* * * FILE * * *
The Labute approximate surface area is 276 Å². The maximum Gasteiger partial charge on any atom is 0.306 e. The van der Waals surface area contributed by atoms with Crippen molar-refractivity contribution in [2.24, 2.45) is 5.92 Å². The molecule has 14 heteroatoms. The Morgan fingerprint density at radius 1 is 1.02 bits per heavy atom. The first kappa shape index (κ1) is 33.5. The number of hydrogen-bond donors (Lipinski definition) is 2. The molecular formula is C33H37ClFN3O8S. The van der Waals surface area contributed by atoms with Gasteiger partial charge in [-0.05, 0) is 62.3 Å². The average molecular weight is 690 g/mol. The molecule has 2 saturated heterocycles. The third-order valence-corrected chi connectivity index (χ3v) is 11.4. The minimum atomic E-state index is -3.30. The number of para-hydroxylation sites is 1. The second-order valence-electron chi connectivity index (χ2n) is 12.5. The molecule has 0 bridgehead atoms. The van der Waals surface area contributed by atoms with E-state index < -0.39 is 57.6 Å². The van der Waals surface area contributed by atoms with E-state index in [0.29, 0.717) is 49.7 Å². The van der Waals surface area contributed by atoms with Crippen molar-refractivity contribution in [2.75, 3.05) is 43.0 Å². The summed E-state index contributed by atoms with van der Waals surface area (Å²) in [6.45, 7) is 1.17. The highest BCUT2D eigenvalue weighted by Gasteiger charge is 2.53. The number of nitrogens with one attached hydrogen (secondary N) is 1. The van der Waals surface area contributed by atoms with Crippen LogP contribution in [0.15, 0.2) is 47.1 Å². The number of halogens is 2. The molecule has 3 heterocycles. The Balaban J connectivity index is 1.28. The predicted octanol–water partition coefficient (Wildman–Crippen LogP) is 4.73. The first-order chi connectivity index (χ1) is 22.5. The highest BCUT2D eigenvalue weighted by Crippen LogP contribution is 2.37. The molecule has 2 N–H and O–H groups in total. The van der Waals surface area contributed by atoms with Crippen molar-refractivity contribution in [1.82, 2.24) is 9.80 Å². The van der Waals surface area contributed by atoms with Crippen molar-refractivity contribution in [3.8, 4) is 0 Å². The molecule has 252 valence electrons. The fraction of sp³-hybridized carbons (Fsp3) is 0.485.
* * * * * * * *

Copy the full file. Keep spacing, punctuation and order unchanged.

The Labute approximate surface area is 276 Å². The maximum Gasteiger partial charge on any atom is 0.306 e. The van der Waals surface area contributed by atoms with Crippen molar-refractivity contribution in [2.24, 2.45) is 5.92 Å². The molecule has 14 heteroatoms. The Morgan fingerprint density at radius 1 is 1.02 bits per heavy atom. The first kappa shape index (κ1) is 33.5. The number of hydrogen-bond donors (Lipinski definition) is 2. The molecular formula is C33H37ClFN3O8S. The van der Waals surface area contributed by atoms with Gasteiger partial charge in [-0.05, 0) is 62.3 Å². The average molecular weight is 690 g/mol. The molecule has 2 saturated heterocycles. The third-order valence-corrected chi connectivity index (χ3v) is 11.4. The minimum atomic E-state index is -3.30. The number of para-hydroxylation sites is 1. The second-order valence-electron chi connectivity index (χ2n) is 12.5. The molecule has 0 bridgehead atoms. The van der Waals surface area contributed by atoms with E-state index < -0.39 is 57.6 Å². The van der Waals surface area contributed by atoms with E-state index in [0.29, 0.717) is 49.7 Å². The van der Waals surface area contributed by atoms with Crippen molar-refractivity contribution in [2.75, 3.05) is 43.0 Å². The summed E-state index contributed by atoms with van der Waals surface area (Å²) in [6.45, 7) is 1.17. The highest BCUT2D eigenvalue weighted by Gasteiger charge is 2.53. The number of nitrogens with one attached hydrogen (secondary N) is 1. The van der Waals surface area contributed by atoms with Crippen LogP contribution in [0.15, 0.2) is 47.1 Å². The number of halogens is 2. The molecule has 3 heterocycles. The Balaban J connectivity index is 1.28. The predicted octanol–water partition coefficient (Wildman–Crippen LogP) is 4.73. The first-order chi connectivity index (χ1) is 22.5. The highest BCUT2D eigenvalue weighted by Crippen LogP contribution is 2.37. The molecule has 2 N–H and O–H groups in total. The van der Waals surface area contributed by atoms with Crippen molar-refractivity contribution in [1.82, 2.24) is 9.80 Å². The van der Waals surface area contributed by atoms with Crippen molar-refractivity contribution in [3.8, 4) is 0 Å². The molecule has 252 valence electrons. The fraction of sp³-hybridized carbons (Fsp3) is 0.485.